When I first ran for NYC public advocate in 2005 on the platform of eliminating the position, many people thought the idea was ridiculous. (I’m a libertarian; I’m used to it.) Over the years, however, as the sheer pointlessness and wastefulness of the office became apparent, the idea of eliminating a useless government office gained traction. By the time I ran for public advocate again in 2009 on the same platform, many voters and the media were openly sympathetic (even if that sympathy didn’t translate into votes).
Today this radical libertarian idea has gone mainstream. So much so that the Wall Street Journal published an article about the push to eliminate the public advocate. (Note that the WSJ link may or may not be behind a firewall for paid subscribers only. It seems to block and grant me access at random.)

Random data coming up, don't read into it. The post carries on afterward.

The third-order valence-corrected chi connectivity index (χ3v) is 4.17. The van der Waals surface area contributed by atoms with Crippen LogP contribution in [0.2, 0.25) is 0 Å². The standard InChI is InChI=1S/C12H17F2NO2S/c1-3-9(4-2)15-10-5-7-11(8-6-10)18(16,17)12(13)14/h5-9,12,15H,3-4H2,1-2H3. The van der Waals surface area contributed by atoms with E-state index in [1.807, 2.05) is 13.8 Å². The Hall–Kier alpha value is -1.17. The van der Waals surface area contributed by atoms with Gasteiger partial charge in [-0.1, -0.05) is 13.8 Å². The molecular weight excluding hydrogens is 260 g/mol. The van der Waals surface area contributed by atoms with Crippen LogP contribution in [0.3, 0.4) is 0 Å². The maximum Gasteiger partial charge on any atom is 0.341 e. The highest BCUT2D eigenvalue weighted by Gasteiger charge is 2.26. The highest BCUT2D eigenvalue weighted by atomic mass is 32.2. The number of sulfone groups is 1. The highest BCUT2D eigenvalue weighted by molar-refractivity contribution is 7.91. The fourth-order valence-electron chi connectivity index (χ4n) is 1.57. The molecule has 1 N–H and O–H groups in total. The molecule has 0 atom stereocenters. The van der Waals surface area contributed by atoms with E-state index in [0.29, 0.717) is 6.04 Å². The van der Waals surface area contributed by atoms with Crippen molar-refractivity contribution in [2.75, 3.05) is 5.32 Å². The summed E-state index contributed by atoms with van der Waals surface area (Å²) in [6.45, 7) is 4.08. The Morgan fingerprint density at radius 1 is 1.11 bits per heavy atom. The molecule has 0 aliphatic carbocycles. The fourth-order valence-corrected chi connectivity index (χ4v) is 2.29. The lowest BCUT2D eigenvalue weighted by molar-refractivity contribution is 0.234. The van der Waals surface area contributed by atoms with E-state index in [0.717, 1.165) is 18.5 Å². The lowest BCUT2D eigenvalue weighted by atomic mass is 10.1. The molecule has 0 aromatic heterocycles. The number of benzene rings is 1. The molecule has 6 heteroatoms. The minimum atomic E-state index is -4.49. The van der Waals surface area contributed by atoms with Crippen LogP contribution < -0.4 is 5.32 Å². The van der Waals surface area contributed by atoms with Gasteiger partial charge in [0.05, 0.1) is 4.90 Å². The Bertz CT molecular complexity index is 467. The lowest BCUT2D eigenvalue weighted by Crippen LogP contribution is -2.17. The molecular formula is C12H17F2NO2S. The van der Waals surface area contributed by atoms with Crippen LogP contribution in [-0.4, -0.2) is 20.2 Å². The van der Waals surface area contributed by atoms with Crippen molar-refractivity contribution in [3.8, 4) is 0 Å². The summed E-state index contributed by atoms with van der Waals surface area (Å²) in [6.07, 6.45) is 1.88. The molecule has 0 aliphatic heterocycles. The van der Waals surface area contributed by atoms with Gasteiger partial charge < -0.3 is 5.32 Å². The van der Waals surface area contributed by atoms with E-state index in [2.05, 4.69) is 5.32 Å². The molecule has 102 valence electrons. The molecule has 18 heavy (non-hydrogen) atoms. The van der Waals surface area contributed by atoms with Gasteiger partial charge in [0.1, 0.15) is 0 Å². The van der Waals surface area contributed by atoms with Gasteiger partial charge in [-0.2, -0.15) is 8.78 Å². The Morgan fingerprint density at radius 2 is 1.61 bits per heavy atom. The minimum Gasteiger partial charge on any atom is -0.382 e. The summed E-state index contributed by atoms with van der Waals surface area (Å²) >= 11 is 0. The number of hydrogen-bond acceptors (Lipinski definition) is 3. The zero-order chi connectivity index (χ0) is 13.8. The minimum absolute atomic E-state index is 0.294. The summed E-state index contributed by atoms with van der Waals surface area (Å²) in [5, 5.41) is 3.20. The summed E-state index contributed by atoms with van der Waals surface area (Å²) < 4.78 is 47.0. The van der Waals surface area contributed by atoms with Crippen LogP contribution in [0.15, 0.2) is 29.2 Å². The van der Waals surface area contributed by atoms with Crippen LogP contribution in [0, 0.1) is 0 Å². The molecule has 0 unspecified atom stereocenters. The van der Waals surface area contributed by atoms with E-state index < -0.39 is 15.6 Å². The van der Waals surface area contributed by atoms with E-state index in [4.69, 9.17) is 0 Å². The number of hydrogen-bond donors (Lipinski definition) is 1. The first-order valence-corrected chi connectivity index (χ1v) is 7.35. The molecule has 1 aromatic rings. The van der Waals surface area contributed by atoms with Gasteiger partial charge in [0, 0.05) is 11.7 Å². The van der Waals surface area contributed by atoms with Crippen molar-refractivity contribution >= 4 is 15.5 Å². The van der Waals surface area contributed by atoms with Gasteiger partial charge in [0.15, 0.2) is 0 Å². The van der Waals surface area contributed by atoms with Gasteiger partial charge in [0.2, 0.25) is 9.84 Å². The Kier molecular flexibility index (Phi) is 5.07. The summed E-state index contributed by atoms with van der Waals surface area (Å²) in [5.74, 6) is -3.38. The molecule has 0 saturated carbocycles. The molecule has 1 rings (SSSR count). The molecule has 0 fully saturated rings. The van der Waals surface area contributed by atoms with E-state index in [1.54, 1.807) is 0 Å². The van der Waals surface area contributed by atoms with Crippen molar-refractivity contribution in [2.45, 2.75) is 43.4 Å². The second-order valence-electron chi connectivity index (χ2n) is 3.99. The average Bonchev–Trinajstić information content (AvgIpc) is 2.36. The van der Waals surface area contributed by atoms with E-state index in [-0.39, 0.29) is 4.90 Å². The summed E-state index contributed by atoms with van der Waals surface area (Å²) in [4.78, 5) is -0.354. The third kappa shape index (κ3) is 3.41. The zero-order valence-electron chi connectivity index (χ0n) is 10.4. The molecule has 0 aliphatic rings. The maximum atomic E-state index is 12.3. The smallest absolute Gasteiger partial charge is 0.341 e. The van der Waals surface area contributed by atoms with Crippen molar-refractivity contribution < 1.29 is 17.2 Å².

I’m quoted in the article assessing the public advocate’s role:
Jim Lesczynski, a Libertarian, ran for public advocate in 2005 and 2009 on the promise that he would close the office.
“It’s New York’s equivalent of the Queen of England—it’s a figurehead position,” Mr. Lesczynski said. “It’s a grandstanding position that really serves no purpose.”
Even Mike Bloomberg thinks that it is time for the Public Advocate to go. The articles says that the mayor’s charter review commission may put the question of eliminating the public advocate on the ballot in November.